Transformational Leader or Faithful Agent?
Principal-Agent Theory and House Majority Party Leadership
Legislative Studies Quarterly XXIV:421-49

Newt Gingrich’s phenomenal successes in the 104th Congress led many political scientists to question the discipline’s prevalent conception of congressional leadership. Most see congressional leaders as agents who must satisfy members’ expectations to get reelected. Those expectations arise from members’ goals and from the political and institutional context in which they attempt to advance them.

The change in the political context between the 104th and 105th Congresses provides something of a natural experiment. A comparison of party leadership in the 104th with leadership before the 104th as well as in the 105th allows us to assess the adequacy of principal-agent theory for making sense of a complicated, even exceptional, case.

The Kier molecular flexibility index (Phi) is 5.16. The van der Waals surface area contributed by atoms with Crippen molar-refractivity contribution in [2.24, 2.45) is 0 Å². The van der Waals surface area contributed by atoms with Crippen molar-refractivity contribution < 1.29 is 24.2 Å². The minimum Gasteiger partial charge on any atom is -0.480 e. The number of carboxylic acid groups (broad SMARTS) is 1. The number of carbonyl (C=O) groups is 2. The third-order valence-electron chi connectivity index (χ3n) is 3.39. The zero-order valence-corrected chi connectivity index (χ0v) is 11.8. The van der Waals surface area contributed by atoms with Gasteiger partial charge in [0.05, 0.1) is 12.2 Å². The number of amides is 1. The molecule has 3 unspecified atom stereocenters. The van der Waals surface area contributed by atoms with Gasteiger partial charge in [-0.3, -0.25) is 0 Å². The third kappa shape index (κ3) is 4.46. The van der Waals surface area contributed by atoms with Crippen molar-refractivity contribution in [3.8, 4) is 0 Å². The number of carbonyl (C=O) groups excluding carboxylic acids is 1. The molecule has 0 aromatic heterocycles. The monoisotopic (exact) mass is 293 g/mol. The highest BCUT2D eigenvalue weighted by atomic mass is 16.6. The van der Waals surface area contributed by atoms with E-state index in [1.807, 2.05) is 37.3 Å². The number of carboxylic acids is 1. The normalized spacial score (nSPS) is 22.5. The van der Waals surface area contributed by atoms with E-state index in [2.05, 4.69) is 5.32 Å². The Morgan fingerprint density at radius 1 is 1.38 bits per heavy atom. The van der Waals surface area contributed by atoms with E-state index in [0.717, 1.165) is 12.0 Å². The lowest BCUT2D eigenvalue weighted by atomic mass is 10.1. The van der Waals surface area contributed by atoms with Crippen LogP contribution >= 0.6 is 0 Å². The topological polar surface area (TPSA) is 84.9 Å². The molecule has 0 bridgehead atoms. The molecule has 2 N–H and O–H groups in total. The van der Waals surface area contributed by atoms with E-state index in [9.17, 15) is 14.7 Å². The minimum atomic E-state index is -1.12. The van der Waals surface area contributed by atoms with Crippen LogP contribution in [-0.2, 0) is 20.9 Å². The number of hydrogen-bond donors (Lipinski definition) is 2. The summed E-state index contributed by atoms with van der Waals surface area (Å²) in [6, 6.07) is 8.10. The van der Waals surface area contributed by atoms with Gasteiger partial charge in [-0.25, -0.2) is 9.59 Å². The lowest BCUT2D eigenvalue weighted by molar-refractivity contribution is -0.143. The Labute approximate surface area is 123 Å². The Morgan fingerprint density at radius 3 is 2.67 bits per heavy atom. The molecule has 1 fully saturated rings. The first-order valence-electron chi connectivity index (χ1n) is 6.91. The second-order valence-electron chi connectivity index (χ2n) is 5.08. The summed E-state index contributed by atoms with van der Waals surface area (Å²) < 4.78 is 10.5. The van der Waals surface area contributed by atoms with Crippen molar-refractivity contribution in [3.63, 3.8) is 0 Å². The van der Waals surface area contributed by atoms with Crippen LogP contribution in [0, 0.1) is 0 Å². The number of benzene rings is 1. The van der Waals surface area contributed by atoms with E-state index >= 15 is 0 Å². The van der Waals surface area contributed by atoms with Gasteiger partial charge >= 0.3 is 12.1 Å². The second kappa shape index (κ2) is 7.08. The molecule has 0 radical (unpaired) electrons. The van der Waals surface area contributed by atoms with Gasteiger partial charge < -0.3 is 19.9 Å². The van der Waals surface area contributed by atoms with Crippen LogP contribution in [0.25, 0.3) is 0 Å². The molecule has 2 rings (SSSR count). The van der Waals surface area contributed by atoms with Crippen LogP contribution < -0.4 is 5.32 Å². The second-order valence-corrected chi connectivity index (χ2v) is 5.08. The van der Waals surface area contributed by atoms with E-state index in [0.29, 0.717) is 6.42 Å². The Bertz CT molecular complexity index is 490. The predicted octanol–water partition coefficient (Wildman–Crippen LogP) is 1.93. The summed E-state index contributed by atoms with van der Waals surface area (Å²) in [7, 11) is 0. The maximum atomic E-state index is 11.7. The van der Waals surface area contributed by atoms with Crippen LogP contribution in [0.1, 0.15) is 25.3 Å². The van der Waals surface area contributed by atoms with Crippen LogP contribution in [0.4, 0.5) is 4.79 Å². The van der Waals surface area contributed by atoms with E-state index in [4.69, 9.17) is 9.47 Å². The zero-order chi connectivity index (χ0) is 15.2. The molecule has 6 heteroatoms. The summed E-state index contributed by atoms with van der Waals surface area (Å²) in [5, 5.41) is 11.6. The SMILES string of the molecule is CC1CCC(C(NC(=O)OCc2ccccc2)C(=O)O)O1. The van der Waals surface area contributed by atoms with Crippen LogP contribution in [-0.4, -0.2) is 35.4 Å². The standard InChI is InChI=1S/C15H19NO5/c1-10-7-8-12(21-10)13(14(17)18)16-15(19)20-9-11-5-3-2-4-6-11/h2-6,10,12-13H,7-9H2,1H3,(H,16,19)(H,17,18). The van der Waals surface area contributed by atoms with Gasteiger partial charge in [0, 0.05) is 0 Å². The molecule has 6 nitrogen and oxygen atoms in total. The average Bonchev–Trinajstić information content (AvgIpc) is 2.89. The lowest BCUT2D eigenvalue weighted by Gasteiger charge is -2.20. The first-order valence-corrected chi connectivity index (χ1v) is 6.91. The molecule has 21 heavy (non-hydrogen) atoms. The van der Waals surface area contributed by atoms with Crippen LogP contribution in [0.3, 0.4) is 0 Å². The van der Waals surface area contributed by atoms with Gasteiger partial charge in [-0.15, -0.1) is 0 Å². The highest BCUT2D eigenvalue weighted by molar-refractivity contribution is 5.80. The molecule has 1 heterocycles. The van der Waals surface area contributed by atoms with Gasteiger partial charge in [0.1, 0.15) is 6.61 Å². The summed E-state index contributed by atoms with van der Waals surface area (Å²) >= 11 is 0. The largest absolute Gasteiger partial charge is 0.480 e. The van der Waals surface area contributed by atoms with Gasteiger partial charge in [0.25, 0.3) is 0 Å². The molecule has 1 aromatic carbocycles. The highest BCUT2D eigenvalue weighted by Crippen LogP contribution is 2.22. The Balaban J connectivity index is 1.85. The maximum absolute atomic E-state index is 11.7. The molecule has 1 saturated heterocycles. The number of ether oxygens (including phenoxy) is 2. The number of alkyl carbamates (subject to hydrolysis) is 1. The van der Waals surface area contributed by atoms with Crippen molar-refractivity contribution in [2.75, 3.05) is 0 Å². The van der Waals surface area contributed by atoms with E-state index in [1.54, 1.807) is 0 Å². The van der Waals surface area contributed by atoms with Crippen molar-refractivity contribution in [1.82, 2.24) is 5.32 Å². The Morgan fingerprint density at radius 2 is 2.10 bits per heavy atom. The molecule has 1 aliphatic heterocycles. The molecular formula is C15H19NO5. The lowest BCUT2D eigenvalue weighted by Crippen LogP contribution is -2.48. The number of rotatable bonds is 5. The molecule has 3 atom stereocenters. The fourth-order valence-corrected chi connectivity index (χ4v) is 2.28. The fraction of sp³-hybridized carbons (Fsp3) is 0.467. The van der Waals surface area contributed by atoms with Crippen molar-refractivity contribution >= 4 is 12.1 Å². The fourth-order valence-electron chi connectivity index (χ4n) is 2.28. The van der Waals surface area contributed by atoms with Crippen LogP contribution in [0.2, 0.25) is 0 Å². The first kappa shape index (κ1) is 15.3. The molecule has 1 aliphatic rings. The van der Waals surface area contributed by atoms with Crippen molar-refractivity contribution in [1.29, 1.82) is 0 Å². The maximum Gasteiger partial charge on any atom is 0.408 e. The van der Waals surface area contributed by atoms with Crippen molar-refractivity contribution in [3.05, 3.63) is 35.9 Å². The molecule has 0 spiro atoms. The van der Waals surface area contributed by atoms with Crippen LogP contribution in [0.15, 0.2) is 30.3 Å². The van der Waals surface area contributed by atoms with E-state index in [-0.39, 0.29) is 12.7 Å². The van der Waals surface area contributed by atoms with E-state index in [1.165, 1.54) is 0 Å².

I assess continuity and change in the rate and type of House majority party leadership activity and in leadership strategies. Compared with the Democratic leaderships of the late 1980s and early 1990s, Gingrich’s leadership in the 104th Congress shows considerable continuity but also some distinctive features. The considerable changes in Republican leadership from the 104th to the 105th can be explained by changes in context that altered members’ expectations.

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